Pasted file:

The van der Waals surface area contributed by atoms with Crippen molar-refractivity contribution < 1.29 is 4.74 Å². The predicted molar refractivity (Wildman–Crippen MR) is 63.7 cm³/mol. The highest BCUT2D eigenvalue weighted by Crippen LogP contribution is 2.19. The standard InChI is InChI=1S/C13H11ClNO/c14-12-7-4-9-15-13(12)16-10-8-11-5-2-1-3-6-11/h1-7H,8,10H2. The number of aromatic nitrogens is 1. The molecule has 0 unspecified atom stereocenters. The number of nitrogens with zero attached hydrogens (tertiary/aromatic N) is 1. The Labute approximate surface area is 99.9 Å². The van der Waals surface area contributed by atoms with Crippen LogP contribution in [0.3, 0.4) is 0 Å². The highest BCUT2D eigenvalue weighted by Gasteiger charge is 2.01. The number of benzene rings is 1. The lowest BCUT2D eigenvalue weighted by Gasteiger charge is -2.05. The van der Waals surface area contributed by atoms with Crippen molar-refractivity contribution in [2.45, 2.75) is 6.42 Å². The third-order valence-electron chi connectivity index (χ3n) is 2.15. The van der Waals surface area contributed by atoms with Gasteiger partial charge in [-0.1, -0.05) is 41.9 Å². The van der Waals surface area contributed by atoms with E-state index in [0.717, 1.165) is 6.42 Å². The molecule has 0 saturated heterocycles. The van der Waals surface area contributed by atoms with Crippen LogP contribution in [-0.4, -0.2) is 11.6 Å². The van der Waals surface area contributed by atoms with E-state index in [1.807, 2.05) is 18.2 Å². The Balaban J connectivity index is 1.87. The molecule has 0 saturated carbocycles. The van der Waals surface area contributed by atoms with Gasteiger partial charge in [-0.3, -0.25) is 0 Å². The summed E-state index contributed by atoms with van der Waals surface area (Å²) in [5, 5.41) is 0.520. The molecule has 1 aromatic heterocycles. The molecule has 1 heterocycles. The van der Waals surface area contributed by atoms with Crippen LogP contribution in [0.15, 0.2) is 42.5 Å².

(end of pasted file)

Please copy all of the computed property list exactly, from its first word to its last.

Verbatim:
The van der Waals surface area contributed by atoms with Crippen molar-refractivity contribution < 1.29 is 4.74 Å². The predicted molar refractivity (Wildman–Crippen MR) is 63.7 cm³/mol. The highest BCUT2D eigenvalue weighted by Crippen LogP contribution is 2.19. The standard InChI is InChI=1S/C13H11ClNO/c14-12-7-4-9-15-13(12)16-10-8-11-5-2-1-3-6-11/h1-7H,8,10H2. The number of aromatic nitrogens is 1. The molecule has 0 unspecified atom stereocenters. The number of nitrogens with zero attached hydrogens (tertiary/aromatic N) is 1. The Labute approximate surface area is 99.9 Å². The van der Waals surface area contributed by atoms with Crippen LogP contribution in [0.3, 0.4) is 0 Å². The highest BCUT2D eigenvalue weighted by Gasteiger charge is 2.01. The number of benzene rings is 1. The lowest BCUT2D eigenvalue weighted by Gasteiger charge is -2.05. The van der Waals surface area contributed by atoms with Crippen molar-refractivity contribution in [2.45, 2.75) is 6.42 Å². The third-order valence-electron chi connectivity index (χ3n) is 2.15. The van der Waals surface area contributed by atoms with Gasteiger partial charge in [-0.1, -0.05) is 41.9 Å². The van der Waals surface area contributed by atoms with E-state index in [0.717, 1.165) is 6.42 Å². The molecule has 0 saturated heterocycles. The van der Waals surface area contributed by atoms with Crippen LogP contribution in [-0.4, -0.2) is 11.6 Å². The van der Waals surface area contributed by atoms with E-state index in [1.807, 2.05) is 18.2 Å². The Balaban J connectivity index is 1.87. The molecule has 0 saturated carbocycles. The van der Waals surface area contributed by atoms with Gasteiger partial charge in [-0.3, -0.25) is 0 Å². The summed E-state index contributed by atoms with van der Waals surface area (Å²) in [5, 5.41) is 0.520. The molecule has 1 aromatic heterocycles. The molecule has 1 heterocycles. The van der Waals surface area contributed by atoms with Crippen LogP contribution in [0.15, 0.2) is 42.5 Å².